These changes mean 2 things
- The design system was clearly set up and easy to understand and add to
- The code was clearly set up and easy to make additions to
If a team can take on board designs and code and run with them, making them their own and adapting and improving them for their purposes then that's a huge success.
Being able to immediately expand code and add in custom designs is important, but so is giving the team ability to grow. The marketing site is built on top of Prismic, which is a CMS designed for quickly editing content. That means it's perfect for writing blog posts to capture SEO value and easily making changes without requiring changes to the code.
That's perfect for making changes fast, but it's even better considering the team will be likely to grow in the near future, meaning that costly development effort doesn't need to be spent making content changes and can instead be focused on more important areas, like improving the application.
No app left behind
Even though the main focus of my work was to redesign and rebuild the marketing website, I also contributed to the app. It was important to get a consistent brand shared between the two products and set FeedHive up with the ability to take a core design and run with it.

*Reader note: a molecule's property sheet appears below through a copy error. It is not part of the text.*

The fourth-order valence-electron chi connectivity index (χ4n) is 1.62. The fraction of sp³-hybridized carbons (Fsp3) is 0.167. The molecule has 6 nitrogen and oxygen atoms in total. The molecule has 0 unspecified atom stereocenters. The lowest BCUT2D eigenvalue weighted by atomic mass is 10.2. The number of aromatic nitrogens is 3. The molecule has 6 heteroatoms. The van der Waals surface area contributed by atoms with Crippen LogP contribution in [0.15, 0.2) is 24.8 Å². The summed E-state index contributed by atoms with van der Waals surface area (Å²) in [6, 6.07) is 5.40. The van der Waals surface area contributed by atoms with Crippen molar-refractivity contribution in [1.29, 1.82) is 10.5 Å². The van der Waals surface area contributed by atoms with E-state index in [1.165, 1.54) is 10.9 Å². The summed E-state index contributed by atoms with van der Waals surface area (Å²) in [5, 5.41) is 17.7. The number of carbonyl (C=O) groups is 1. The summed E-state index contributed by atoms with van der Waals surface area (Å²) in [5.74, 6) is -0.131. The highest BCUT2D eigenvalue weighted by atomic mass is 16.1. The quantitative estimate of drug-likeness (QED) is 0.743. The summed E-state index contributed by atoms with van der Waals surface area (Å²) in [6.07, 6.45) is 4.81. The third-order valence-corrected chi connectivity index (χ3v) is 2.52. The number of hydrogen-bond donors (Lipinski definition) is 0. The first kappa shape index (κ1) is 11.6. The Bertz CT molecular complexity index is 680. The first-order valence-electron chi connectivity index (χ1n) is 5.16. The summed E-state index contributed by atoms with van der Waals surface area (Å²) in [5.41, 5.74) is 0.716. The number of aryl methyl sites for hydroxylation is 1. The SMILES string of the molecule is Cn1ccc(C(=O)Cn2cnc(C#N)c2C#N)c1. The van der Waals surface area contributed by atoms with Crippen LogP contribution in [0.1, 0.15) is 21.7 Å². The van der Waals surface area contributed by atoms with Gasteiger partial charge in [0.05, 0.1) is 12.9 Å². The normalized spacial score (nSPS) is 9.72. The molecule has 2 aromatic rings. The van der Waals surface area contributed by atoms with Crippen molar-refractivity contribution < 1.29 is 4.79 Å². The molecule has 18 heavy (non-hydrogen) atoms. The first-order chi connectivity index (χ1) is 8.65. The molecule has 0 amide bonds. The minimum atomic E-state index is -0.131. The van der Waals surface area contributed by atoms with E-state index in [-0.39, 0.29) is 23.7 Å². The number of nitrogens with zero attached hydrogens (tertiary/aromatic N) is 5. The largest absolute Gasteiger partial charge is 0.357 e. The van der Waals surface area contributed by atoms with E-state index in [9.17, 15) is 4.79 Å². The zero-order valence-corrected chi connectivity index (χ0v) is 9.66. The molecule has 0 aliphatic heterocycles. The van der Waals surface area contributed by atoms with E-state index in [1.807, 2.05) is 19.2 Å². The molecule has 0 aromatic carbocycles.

These changes took the form of designing a new dashboard, something that was sorely missed from the initial implementation of the app.
The new dashboard design created to help implement strong fundamentals for FeedHive's application
As I was on a strict budget for this line of work, I had to create a strong set of fundamentals that could be reused across the application easily and significantly improve the application as a whole.
And it worked! The team have taken the core of this design and run with it, updating old concepts to match the new branding on pages like in the schedule, and creating entirely new custom designs while still matching the core fundamentals like the analytics screen.
The new analytics screen which was built without any input from me but still provides a consistent branded design and clearly displays important information.
The changes to FeedHive have been a huge success, giving the FeedHive team a strong starting point that they've taken full advantage of. Being able to adapt their website on the fly to make the most of the data they were already receiving while having an welcoming new design for the application that they could easily expand upon meant that changes happened faster and improvements came quicker.
It wasn't just a success internally either. Their audience loved the new look.
What the FeedHive team were left with, then, was a marketing website that worked exactly how they needed it to. It may not have immediately converted more leads, but what it did do was give them the ability to test and improve conversion rates themselves and continue easily making improvements to the website and application with a strong foundation to go from.